But Mr. Brosseau said, “We need to offer them another option.” He told Ms. De Nicola to scour the lending landscape, and find one for foreign buyers. She came up with an international bank — which she would not identify — that has offered a mortgage plan for foreign buyers in California. The bank was willing to offer mortgages at 77 Hudson on these terms:
¶Up-to-30-year loans, for up to 60 percent of purchase price (and up to five times a borrower’s annual income.)
¶An interest rate that can change on a quarterly basis (Ms. De Nicola said that is “traditional” in other countries), and is based on loan-to-value ratio.
¶Legal fees (estimated at $2,500 to $3,000), a commitment fee of 1 percent, appraisal costs, and a 1 percent broker’s fee, all paid by the borrower. The buyer must pay to have financial documents translated if necessary.
“With a mortgage program, I think they will get lots of people from Asian countries — especially Korean — and European buyers,” said Won Hee Kang , who is Korean and owns a three-bedroom on the 45th floor with his wife , Hee Jin Kim. “The timing is good now, because the dollar is weak.”
Ms. DeNicola, the loan officer, said that the program would make it possible for a buyer interested in an investment property to buy two apartments instead of one for the same outlay. “We have investors who want to do this — obtain a mortgage so they can buy an apartment to rent out.”
About a fifth of the units at 77 Hudson are now subletted, Mr. Brosseau said, and buyers often have them rented before they even close on the sale.
“I have to say,” said Nelson Chen, the president of the Chen Agency in Fort Lee, which caters to Asian buyers, “a mortgage program right now sounds like a very smart idea.”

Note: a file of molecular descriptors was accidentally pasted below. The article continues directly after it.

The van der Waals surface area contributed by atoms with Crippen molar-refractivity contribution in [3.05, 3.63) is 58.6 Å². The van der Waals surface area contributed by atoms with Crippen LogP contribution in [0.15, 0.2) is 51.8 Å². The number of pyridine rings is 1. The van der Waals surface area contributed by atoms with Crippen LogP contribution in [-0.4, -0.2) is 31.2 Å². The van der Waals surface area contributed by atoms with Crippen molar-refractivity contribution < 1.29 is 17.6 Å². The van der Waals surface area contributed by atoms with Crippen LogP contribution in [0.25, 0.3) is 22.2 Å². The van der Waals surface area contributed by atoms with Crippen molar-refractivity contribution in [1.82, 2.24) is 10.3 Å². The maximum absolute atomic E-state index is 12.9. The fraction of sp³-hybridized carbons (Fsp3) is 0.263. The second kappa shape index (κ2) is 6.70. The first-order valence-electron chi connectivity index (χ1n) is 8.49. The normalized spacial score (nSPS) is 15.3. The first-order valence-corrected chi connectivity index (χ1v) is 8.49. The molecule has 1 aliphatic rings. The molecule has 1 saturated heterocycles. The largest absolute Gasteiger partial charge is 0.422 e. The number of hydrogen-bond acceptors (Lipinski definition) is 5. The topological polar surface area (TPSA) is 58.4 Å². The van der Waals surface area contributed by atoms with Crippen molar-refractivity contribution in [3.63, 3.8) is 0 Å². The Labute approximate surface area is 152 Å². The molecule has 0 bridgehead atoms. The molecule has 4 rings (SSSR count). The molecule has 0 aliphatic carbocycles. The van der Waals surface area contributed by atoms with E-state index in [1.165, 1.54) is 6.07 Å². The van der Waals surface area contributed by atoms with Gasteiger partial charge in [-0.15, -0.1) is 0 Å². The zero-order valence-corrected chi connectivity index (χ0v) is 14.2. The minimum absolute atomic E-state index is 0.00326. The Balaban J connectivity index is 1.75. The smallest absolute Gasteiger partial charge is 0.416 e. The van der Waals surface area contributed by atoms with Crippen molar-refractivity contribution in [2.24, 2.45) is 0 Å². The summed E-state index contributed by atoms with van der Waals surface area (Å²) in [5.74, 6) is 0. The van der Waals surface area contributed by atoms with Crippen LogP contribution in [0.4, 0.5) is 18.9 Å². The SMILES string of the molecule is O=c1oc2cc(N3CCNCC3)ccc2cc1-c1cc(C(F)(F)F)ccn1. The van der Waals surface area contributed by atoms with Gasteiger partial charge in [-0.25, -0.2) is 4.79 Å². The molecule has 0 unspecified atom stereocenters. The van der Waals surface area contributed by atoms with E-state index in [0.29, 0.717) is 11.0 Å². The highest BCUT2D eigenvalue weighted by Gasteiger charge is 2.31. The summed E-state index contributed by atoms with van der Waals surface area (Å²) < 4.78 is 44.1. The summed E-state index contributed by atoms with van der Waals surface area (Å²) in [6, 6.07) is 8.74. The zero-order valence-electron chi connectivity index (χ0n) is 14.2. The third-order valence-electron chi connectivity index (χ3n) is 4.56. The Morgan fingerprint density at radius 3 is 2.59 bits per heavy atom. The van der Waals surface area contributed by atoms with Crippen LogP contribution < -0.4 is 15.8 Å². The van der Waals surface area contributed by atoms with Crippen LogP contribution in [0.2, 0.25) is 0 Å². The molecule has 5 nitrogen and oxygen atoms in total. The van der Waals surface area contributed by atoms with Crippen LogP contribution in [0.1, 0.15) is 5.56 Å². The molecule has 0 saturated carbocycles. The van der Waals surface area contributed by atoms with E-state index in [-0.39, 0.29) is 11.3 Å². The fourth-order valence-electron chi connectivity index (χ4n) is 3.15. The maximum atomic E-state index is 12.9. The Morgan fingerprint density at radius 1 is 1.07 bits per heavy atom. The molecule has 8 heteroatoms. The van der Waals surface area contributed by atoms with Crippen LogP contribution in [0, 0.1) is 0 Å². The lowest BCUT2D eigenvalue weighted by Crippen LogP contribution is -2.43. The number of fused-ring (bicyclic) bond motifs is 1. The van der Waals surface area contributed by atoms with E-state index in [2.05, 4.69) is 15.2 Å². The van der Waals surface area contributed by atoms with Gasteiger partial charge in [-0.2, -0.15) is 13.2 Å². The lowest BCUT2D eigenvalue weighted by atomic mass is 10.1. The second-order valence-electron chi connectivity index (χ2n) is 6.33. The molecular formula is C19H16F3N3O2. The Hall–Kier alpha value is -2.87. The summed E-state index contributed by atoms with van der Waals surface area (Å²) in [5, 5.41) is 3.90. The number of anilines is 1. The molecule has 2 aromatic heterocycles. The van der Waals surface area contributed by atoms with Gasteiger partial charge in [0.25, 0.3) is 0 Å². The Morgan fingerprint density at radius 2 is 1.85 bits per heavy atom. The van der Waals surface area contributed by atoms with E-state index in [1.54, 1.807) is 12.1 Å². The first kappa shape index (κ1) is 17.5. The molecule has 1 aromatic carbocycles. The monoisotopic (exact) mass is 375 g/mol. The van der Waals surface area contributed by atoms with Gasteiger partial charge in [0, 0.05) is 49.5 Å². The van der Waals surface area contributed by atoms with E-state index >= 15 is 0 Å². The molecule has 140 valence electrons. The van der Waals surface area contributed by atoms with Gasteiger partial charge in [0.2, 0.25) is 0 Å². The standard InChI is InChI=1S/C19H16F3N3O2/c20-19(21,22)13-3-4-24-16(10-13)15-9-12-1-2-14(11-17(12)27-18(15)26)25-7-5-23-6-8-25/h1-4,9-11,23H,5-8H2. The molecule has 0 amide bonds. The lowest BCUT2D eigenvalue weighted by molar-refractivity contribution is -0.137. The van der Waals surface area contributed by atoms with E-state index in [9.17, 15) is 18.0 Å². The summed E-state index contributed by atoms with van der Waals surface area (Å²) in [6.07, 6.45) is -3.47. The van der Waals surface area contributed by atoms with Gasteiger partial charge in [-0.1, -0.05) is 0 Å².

Mr. Chen said he believes that “95 to 100 percent” of foreign buyers of high-end condos in the New York area buy them for cash.
Until recently, he said, certain banks would lend to up to 50 percent to individuals with whom they had established ties, granting a sort of “financial green card” for a residential purchases. But that dropped off with new lending requirements imposed after the federal bailout of the banking industry, he said.
Mr. Chen’s mother, Lorna Chen, who is a founder of the Chen Agency, said she bought a condo for herself at Crystal Point, a Jersey City high-rise building that opened after 77 Hudson, and sold 10 others to Chinese buyers — “cash payers,” she said.
The builder and broker at 77 Hudson say foreign buyers respond to their building’s sleek design, and its amenities, including an outdoor deck with a pool that has a view of the Empire State Building (and is shared by an adjacent rental building at 70 Greene Street).
“We find our international buyers don’t draw such a strong distinction about actually living in New York as people native to the area do,” Mr. Waldman said. “They pretty much say this is a ‘New York’ building, but the prices are better.”